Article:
For my little boy’s first birthday, I decided to make something special that we could all treasure as he grows up. Most of the clothes he’s grown out of were stuffed in to bags or in a pile at the back of his wardrobe where I couldn’t really appreciate them so I wanted to turn them in to something functional and beautiful. So, I dug out the sleepsuits, vests and outfits that carry the most significance for us and decided to incorporate them in to a memory blanket. Just before his first birthday was the perfect time to do this as it turns out because he’s now transformed from a beautifully placid baby to a boisterous and emotional toddler! Originally I thought it would be packed away and brought out when he’s older to gift to him but we’ve been making much use of it for reading and nap times. It’s so odd because it does seem to calm him down. Maybe subconsciously it reminds him of those more peaceful and simpler times.
I cut the outfits open to give me a flatter surface to work with and attached fusible interfacing to each side to help stabilise the fabric before I cut (using my rotary cutter for extra precision).
Once I’d cut out all the squares, I simply sewed them together as you would any patchwork blanket making sure to pin them carefully to match up all the squares. It’s really frustrating when squares don’t align fully so, because of the significance of the blanket and the sentimental value of the squares, I took my time to do this properly.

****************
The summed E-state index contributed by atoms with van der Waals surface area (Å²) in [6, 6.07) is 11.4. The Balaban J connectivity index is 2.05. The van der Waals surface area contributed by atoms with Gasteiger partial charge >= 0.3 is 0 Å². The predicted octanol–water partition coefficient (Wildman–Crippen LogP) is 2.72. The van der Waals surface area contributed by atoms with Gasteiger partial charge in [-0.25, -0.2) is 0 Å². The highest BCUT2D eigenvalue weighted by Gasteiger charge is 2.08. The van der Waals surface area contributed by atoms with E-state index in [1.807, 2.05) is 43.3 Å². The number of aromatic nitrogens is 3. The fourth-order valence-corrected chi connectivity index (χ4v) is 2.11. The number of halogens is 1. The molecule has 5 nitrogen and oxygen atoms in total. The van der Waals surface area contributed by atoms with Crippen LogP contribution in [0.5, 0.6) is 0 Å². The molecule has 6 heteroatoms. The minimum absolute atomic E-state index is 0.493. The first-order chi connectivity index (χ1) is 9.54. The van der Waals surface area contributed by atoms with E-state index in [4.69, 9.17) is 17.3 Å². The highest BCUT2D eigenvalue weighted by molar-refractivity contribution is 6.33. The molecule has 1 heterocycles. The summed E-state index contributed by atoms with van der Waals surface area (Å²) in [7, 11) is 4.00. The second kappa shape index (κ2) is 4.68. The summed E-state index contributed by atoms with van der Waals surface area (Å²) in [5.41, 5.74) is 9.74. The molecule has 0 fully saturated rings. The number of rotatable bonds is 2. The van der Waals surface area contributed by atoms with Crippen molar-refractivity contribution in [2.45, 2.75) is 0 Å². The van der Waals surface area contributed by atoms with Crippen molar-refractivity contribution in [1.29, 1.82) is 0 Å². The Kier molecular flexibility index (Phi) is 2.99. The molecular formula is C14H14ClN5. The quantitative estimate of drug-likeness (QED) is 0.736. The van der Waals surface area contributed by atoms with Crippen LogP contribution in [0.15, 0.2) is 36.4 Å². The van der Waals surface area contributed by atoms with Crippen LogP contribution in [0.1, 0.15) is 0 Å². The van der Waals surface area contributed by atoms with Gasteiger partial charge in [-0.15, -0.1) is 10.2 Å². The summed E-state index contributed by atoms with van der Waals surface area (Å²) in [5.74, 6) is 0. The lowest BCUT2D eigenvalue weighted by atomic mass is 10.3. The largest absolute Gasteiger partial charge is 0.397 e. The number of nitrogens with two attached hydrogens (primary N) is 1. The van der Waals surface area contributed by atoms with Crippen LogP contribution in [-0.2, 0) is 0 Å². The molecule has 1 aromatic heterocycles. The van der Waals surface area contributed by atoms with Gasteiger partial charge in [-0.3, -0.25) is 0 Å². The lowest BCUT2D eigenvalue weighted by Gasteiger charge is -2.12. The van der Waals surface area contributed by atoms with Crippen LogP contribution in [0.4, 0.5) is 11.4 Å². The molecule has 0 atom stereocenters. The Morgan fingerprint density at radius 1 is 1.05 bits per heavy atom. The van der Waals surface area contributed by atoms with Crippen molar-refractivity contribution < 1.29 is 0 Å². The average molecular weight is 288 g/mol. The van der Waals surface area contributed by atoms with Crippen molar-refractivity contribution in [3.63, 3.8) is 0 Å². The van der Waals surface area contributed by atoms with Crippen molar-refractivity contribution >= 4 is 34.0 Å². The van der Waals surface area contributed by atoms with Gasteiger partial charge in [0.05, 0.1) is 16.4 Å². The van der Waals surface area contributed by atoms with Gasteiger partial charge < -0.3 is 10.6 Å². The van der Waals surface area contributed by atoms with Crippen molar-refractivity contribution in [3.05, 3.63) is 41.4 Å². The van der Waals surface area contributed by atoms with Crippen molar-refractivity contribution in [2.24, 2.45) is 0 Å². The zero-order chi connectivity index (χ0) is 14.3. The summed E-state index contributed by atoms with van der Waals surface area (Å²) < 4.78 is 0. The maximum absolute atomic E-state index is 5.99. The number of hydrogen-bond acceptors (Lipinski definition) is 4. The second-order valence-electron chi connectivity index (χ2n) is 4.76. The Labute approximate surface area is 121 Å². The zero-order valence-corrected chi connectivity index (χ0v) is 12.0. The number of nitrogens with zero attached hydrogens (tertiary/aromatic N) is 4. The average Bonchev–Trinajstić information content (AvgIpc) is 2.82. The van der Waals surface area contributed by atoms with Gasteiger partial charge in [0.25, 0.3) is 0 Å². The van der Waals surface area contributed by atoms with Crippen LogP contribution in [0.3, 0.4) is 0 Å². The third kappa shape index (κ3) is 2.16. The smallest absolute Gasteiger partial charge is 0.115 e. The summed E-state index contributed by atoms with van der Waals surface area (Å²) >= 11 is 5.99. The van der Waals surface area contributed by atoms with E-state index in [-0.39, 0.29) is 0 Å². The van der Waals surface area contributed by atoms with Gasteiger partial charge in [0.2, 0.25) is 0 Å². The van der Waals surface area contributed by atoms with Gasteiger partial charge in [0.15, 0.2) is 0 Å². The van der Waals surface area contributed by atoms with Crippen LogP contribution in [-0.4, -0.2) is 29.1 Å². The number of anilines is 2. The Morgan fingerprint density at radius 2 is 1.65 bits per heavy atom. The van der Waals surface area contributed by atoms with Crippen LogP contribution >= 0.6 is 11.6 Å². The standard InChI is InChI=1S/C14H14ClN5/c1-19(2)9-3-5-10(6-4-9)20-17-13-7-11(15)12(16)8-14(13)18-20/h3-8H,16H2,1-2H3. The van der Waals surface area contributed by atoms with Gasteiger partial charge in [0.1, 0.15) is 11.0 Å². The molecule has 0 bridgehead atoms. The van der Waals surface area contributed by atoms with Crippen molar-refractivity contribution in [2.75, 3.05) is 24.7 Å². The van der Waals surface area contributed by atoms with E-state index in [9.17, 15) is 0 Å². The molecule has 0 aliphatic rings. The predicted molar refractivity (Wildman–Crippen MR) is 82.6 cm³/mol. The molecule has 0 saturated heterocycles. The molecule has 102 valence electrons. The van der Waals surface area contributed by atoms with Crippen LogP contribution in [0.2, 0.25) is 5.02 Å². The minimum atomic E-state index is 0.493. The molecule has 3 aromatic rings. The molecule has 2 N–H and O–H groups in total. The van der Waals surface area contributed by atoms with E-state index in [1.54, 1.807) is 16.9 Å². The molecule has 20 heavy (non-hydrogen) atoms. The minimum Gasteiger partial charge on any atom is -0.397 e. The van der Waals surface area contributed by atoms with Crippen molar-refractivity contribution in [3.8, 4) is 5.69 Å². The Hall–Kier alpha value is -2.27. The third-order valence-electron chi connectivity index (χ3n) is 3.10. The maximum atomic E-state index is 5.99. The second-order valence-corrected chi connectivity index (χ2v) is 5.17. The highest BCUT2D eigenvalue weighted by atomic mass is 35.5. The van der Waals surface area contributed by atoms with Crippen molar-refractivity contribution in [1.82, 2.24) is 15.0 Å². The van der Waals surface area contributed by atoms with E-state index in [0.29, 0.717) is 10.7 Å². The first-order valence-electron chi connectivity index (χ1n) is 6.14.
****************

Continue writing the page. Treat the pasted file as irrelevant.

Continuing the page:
I used Odif 505AD temporary adhesive spray to sandwich and secure the quilt layers together – if you haven’t used this stuff, it’s absolutely amazing and a complete gamechanger! Gone are my days of basting a quilt.
To quilt, rather than stitch in the ditch, I decided to work with diagonal lines which I think ended up being quite effective. If you plan to quilt in this way, I’d say that a walking foot is essential. It helps to keep the layers together, especially if you’re using a slippy fabric for the backing. I used a soft fleecy minky fabric which is often used for baby products and I like that it’s cosy and soft.
I bound the quilt using scrap fabric from my stash and followed Jo Avery’s single fold binding tutorial, which is the most simplistic method I think I’ve ever used and produces lovely mitred corners.
Overall I’m so pleased with the effect and the little boy seem to love it. It was a wonderful thing to do just before his birthday because it gave me an opportunity to pause and reflect on how much he’s grown in this last year. He amazes me every day with the speed at which he’s learning new skills and I obviously want to encourage that… but I must admit that I do love cuddling up under our blanket and pretending he’s just a little baby again.